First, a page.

The West has also pretended to ignore some smuggling of oil to compensate
Iraq's pro American neighbors for the loss of trade caused by sanctions.
Otherwise, the Western powers might have to pony up more foreign aid for
countries like Turkey and Jordan, and even Syria, which backed the United
States in its 1991 war against Iraq.

"Security Council members saw some smuggling as a cheap way of keeping the
rest of the sanctions intact by reducing the losses to Iraq's neighbors;
cheap because it meant that the United Nations didn't need to find the
money," said analyst Rowat.

Perhaps the Baghdad government benefits most from the trade. First and
foremost, it accrues untraceable cash: the U.S. General Accounting Office
estimated in a May 2002 report that Iraq has banked $4.3 billion from oil
smuggling since 1997.

Iraq smuggles 75,000 to 110,000 barrels of oil per day through Jordan,
180,000 to 250,000 per day through Syria, and 40,000 to 80,000 barrels per
day through Turkey, according to the report.

Secondly, the oil smuggling keeps energy-starved countries like Jordan,
Syria and Turkey from meandering too far into the U.S. camp, giving them a
stake in the status quo. Baghdad recently slashed prices to boost sales.
"Iraq hopes that higher exports will tip the war debate in its favor, as it
is buying friends with oil sales," according to the Energy Intelligence
Briefing, a oil industry newsletter.

Iraq also uses the business it gets from the food-for-oil program to win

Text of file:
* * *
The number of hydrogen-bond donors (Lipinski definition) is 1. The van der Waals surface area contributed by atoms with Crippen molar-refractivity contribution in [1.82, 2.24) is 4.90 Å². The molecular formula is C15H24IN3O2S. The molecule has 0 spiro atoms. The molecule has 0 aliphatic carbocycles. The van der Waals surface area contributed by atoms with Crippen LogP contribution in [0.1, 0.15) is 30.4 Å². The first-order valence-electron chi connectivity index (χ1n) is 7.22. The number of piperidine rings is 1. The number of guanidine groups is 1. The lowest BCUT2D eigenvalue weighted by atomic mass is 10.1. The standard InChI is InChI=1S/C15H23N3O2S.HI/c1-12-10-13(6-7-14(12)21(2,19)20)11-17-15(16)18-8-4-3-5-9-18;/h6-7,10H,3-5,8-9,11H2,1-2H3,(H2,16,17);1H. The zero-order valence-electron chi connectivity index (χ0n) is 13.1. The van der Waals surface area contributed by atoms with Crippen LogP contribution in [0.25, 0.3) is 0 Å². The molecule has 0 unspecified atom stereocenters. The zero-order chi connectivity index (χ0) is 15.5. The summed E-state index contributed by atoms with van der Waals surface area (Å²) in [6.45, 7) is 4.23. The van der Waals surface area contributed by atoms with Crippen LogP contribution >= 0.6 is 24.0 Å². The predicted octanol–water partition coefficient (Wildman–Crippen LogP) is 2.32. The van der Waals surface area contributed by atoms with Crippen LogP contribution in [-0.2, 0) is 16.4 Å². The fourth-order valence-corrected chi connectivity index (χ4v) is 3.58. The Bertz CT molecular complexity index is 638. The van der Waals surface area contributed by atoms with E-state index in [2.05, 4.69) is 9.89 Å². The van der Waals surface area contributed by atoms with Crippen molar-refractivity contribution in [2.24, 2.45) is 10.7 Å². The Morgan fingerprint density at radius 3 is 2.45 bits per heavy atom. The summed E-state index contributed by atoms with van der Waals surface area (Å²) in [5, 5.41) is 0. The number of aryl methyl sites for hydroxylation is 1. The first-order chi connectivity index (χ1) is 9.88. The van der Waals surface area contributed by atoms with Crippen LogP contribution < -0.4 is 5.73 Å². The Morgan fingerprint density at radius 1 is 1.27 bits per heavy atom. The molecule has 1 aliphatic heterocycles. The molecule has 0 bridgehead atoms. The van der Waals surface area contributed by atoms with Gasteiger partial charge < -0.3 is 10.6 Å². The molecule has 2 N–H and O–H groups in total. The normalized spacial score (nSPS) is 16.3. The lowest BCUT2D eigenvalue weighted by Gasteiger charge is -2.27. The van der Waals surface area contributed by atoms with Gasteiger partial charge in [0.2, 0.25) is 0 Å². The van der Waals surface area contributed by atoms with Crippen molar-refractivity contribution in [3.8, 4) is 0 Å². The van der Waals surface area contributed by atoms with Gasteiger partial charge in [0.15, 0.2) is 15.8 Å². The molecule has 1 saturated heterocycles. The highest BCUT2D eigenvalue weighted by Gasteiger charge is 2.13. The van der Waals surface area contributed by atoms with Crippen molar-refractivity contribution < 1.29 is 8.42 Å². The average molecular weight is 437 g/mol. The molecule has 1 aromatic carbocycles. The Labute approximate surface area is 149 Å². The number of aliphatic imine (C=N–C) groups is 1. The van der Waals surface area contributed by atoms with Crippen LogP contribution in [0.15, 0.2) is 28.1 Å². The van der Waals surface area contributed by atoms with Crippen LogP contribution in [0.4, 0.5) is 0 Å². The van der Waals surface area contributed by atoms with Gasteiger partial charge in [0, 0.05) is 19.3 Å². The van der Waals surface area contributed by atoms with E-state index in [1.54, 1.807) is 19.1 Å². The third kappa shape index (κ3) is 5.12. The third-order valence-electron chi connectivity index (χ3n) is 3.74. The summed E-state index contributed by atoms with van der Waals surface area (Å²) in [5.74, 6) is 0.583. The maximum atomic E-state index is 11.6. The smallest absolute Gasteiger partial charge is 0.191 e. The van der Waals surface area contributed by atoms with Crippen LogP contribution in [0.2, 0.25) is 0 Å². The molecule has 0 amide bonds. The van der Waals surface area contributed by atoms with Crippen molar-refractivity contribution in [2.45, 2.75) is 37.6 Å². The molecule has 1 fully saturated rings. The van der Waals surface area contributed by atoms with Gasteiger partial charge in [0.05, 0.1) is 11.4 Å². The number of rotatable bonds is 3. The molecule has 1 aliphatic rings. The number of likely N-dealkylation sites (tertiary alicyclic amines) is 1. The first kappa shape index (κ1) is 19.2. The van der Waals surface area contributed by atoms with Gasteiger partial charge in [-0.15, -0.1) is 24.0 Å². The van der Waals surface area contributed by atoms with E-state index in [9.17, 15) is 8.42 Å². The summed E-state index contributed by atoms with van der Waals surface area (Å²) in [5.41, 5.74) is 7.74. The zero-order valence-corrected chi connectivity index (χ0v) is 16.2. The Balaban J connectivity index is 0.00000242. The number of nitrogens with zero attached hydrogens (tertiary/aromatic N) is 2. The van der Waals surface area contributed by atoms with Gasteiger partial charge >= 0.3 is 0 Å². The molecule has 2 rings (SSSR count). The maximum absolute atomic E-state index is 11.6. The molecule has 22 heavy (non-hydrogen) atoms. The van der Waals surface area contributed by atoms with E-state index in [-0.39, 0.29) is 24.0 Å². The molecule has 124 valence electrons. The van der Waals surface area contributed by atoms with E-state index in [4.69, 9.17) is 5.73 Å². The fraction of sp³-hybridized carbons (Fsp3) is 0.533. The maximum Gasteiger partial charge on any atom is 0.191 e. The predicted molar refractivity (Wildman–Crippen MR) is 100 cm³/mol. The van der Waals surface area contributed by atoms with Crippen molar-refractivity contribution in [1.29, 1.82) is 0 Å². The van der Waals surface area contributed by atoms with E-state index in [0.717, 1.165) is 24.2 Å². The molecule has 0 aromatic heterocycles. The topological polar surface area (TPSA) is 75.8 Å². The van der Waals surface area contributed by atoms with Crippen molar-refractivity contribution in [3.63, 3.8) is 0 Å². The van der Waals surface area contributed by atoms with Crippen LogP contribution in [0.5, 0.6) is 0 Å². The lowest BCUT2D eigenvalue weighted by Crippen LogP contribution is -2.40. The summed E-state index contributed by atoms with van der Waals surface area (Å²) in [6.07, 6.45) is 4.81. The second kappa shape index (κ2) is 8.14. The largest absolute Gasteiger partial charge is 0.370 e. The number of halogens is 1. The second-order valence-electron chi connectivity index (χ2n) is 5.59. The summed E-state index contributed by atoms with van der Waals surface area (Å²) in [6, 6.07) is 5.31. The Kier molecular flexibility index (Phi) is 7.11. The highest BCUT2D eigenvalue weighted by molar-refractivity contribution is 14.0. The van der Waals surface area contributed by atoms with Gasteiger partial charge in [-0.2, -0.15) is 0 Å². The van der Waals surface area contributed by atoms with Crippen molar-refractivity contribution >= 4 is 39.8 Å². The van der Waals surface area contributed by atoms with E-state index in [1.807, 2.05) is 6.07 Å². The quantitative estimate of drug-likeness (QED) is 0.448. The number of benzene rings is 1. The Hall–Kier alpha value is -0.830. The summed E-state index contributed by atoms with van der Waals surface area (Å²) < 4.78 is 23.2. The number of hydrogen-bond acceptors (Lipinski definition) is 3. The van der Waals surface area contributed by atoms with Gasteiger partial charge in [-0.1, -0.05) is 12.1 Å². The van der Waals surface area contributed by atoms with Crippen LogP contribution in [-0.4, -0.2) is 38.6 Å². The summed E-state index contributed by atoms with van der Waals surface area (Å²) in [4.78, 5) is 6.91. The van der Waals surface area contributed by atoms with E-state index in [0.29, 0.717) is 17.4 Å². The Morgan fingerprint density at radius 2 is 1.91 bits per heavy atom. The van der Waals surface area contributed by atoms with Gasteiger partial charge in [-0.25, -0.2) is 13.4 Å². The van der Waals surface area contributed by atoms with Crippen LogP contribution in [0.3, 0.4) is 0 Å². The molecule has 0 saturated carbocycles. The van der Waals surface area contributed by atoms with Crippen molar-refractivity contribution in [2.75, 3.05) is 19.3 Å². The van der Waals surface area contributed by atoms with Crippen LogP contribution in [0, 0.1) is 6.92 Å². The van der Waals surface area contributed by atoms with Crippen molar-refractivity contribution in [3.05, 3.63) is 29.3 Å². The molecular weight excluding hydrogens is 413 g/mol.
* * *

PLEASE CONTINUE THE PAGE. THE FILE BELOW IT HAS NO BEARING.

friends, awarding lucrative contracts to firms in key countries such as
Russia, France and China, U.N. Security Council members now among the most
hesitant to support the U.S. intervention in Iraq.

Perhaps the biggest losers in the oil smuggling trade are the Kurds, who
bore the full brunt of the Baghdad regime's brutality until they gained
limited independence from the rest of Iraq under the terms of the
U.S.-British imposed 'no-fly' zone over northern Iraq. The Kurdish
experiment in self-rule was set back years by a 1994 to 1998 civil war
between the two main political groups, largely over dividing the spoils of
the border.

A group of truckers gathered at a roadside restaurant discussed their
dilemma with candor. Yes, they realized Saddam could use the cash to buy
weapons of mass destruction. Yes, they knew they could very well first ones
who suffer from such weaponry. But they said they have no choice. They know
no other way to make a living.

Pressed to disclose how much money he earns hauling the crude, Haji Saleh
did some figuring on a napkin. After food, fuel tolls, $100 bribes to Iraqi
officials and custom duties, on this trip he realizes he's made nothing.

"It all went to Turkey and Iraq," Saleh said. "I've been on the road for
eight days, and I swear to God I've just broken even. This job just barely
fills our stomach. That's it. The profit all goes to Turkey. We just come
and go."

[ contributor Borzou Daragahi is on assignment in northern Iraq.]

MILITARY MATTERS (a great deal ...),6903,820122,00.html

by Kamal Ahmed, political editor
The Observer, 27th October

The Ministry of Defence is to call up hundreds of armed forces' medical
staff in the first significant sign that Britain is putting itself on a
final war footing for conflict with Iraq.

The MoD will lay an order in the House of Commons in the next fortnight